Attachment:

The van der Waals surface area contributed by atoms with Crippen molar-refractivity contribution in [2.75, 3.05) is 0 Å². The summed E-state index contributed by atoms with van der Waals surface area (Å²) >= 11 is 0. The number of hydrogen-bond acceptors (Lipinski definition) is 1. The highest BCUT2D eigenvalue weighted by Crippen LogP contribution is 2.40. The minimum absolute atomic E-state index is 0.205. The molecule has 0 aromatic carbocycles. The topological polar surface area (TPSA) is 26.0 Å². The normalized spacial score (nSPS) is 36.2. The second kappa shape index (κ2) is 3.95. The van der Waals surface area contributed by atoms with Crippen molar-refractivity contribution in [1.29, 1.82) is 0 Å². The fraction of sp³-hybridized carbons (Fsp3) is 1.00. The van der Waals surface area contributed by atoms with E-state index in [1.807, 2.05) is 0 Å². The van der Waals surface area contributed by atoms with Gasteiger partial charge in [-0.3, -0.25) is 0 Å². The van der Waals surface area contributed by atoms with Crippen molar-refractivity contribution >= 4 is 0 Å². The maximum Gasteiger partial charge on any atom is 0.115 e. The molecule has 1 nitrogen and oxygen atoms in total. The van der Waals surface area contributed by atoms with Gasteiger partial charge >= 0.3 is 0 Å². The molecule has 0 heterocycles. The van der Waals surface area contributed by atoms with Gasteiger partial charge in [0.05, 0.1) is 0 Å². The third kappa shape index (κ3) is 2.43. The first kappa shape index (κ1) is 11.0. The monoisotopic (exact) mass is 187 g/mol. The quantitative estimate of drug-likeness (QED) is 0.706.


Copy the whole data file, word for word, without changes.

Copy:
The van der Waals surface area contributed by atoms with Crippen molar-refractivity contribution in [2.75, 3.05) is 0 Å². The summed E-state index contributed by atoms with van der Waals surface area (Å²) >= 11 is 0. The number of hydrogen-bond acceptors (Lipinski definition) is 1. The highest BCUT2D eigenvalue weighted by Crippen LogP contribution is 2.40. The minimum absolute atomic E-state index is 0.205. The molecule has 0 aromatic carbocycles. The topological polar surface area (TPSA) is 26.0 Å². The normalized spacial score (nSPS) is 36.2. The second kappa shape index (κ2) is 3.95. The van der Waals surface area contributed by atoms with Crippen molar-refractivity contribution in [1.29, 1.82) is 0 Å². The fraction of sp³-hybridized carbons (Fsp3) is 1.00. The van der Waals surface area contributed by atoms with E-state index in [1.807, 2.05) is 0 Å². The van der Waals surface area contributed by atoms with Gasteiger partial charge in [-0.3, -0.25) is 0 Å². The van der Waals surface area contributed by atoms with Crippen molar-refractivity contribution >= 4 is 0 Å². The maximum Gasteiger partial charge on any atom is 0.115 e. The molecule has 1 nitrogen and oxygen atoms in total. The van der Waals surface area contributed by atoms with Gasteiger partial charge >= 0.3 is 0 Å². The molecule has 0 heterocycles. The van der Waals surface area contributed by atoms with Gasteiger partial charge in [0.05, 0.1) is 0 Å². The third kappa shape index (κ3) is 2.43. The first kappa shape index (κ1) is 11.0. The monoisotopic (exact) mass is 187 g/mol. The quantitative estimate of drug-likeness (QED) is 0.706.